Foreign ministers of the European Union have reached a tentative agreement to start a naval mission in the Red Sea, EU foreign policy head Josep Borrell announced on Monday, after a ministerial meeting in Brussels.
Germany, France, and Italy have proposed the step in response to requests from the Netherlands, whose merchant shipping has been impacted by the months-long Houthi attacks on vessels linked to Israel.
“We have agreed, in principle, to start the EU mission in the Red Sea,” Borrell said after the meeting, according to the Italian news agency ANSA. “Now we have to work on unanimity as to when (it will start).”
The European External Action Service aims to have the mission established by February 19 and start operations soon afterward, Reuters has reported, citing anonymous diplomatic sources in Brussels.
According to an internal document leaked to several media outlets, the mission would involve “at least three” naval vessels. A diplomatic source told the German outlet Deutsche Welle (DW) on Sunday that the preferred option would be to expand Operation Agenor, the French-led monitoring mission in the Strait of Hormuz.
Spain has made it clear it will not participate in the mission, but Madrid is unwilling to veto it altogether.
The Houthis, which run the western part of Yemen, declared in October that they would interdict any Israeli-linked vessels in the Red Sea, in solidarity with the Palestinians in Gaza.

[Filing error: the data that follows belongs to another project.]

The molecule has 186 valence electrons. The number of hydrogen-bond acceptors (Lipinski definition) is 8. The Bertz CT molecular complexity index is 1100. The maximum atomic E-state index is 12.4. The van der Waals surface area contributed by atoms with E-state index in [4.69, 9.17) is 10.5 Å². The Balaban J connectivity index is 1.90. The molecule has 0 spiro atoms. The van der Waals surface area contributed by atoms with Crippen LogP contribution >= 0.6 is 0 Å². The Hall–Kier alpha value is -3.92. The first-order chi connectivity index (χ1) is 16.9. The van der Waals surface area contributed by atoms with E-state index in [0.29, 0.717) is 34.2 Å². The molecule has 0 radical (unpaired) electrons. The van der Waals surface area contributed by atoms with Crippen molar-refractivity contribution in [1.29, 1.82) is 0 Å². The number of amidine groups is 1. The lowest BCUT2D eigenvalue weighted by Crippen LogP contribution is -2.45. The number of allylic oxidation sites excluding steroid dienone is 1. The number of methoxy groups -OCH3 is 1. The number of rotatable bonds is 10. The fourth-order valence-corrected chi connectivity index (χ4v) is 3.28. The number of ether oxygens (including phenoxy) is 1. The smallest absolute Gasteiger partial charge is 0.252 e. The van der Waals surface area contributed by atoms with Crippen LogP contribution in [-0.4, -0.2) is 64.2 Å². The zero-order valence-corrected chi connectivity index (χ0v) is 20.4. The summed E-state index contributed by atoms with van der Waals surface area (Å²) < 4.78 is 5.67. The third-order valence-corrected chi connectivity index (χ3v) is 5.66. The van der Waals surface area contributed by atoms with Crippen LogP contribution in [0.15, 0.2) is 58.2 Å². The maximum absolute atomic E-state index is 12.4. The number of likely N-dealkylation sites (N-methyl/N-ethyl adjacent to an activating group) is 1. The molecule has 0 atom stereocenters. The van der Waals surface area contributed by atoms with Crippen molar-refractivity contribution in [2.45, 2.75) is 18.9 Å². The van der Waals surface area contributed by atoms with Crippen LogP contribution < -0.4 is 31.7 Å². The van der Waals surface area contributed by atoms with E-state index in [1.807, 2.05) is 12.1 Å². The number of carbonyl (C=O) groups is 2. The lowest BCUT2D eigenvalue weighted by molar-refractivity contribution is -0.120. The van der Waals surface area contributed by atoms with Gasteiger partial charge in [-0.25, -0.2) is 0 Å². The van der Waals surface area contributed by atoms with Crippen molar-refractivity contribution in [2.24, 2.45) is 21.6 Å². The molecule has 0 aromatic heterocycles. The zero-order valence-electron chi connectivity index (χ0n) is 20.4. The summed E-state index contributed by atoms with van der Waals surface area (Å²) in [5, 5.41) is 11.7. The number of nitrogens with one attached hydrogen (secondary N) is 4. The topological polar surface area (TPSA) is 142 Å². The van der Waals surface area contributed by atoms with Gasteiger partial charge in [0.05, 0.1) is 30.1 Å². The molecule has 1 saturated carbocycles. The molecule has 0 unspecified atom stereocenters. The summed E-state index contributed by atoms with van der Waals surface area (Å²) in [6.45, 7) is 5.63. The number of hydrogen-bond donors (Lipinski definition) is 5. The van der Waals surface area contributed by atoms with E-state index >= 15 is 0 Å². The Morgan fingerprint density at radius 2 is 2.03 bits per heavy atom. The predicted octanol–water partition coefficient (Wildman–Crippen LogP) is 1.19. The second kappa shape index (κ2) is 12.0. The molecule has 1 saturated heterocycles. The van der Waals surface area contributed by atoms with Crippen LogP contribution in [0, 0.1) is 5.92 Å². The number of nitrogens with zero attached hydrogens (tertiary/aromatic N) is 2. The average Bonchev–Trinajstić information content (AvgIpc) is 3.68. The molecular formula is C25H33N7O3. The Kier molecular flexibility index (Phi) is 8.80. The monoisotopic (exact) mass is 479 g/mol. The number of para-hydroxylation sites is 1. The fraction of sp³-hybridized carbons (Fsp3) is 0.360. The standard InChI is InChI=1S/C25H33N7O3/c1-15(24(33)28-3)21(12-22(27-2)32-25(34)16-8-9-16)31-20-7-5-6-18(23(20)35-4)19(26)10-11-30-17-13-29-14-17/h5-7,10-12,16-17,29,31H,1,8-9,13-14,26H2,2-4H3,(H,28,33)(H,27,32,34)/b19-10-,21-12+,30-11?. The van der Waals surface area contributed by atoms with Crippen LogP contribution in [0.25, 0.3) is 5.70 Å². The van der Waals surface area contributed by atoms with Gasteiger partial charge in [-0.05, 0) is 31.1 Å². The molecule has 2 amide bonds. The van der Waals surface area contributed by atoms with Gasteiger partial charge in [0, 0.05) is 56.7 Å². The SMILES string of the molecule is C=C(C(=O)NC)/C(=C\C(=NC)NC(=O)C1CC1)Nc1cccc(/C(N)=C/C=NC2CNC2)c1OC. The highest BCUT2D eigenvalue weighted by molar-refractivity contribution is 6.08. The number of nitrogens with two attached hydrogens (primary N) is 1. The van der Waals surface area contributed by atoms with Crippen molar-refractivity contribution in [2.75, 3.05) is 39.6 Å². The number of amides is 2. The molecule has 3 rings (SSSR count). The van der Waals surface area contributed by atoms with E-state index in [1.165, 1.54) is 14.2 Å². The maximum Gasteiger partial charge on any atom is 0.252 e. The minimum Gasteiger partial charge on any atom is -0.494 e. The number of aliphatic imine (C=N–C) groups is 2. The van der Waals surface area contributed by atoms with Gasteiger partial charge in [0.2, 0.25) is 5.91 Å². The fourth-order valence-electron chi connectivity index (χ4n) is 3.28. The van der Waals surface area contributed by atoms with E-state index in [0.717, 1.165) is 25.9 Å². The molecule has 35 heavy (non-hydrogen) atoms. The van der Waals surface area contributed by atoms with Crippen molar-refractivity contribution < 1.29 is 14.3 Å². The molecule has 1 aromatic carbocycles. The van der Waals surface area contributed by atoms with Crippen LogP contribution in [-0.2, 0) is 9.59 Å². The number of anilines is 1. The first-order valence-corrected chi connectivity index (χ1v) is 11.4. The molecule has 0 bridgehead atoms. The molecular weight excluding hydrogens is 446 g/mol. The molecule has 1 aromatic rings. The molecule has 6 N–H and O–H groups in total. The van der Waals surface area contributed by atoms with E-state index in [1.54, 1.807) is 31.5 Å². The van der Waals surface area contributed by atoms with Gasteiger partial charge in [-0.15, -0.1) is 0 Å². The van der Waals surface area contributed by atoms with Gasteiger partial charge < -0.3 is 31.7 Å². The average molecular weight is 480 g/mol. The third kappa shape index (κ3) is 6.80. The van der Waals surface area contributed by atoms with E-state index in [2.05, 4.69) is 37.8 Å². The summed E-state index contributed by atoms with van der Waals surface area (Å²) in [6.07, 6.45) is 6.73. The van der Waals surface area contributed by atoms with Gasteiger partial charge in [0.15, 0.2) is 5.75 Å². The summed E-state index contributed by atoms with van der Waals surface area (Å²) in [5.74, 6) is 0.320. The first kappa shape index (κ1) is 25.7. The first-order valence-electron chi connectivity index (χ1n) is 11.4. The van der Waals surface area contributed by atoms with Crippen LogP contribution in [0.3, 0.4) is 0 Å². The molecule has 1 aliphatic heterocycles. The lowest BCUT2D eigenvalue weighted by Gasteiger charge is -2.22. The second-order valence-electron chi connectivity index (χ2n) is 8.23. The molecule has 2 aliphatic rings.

After the US and UK launched air and missile strikes against the Houthis earlier this month, as part of ‘Operation Prosperity Guardian’, the group declared that any British or American vessels would be legitimate targets as well.
On Monday, the Houthis announced they had attacked merchant vessel Ocean Jazz, a cargo ship often used by the US military to move supplies. The US Central Command has called the claim “patently false,” however.
The EU is acting because it wants to be seen doing something, but doesn’t seem to have thought the operation through, according to Nathalie Tocci, the director of Italy’s Institute for International Affairs (IAI).
“Let’s put this in perspective. The Saudis have been bombing the hell out of Yemen for ten years. Did they actually succeed in weakening the Houthis’ military capacities? No they didn’t,” Tocci told DW on Sunday. Riyadh had been against fighting the Houthis since 2015, without much success, before agreeing to a ceasefire last year.
“So what makes us think some sort of maritime operation, which presumably would have a defensive rather than an offensive purpose, would actually deter in any shape or form?” added Tocci.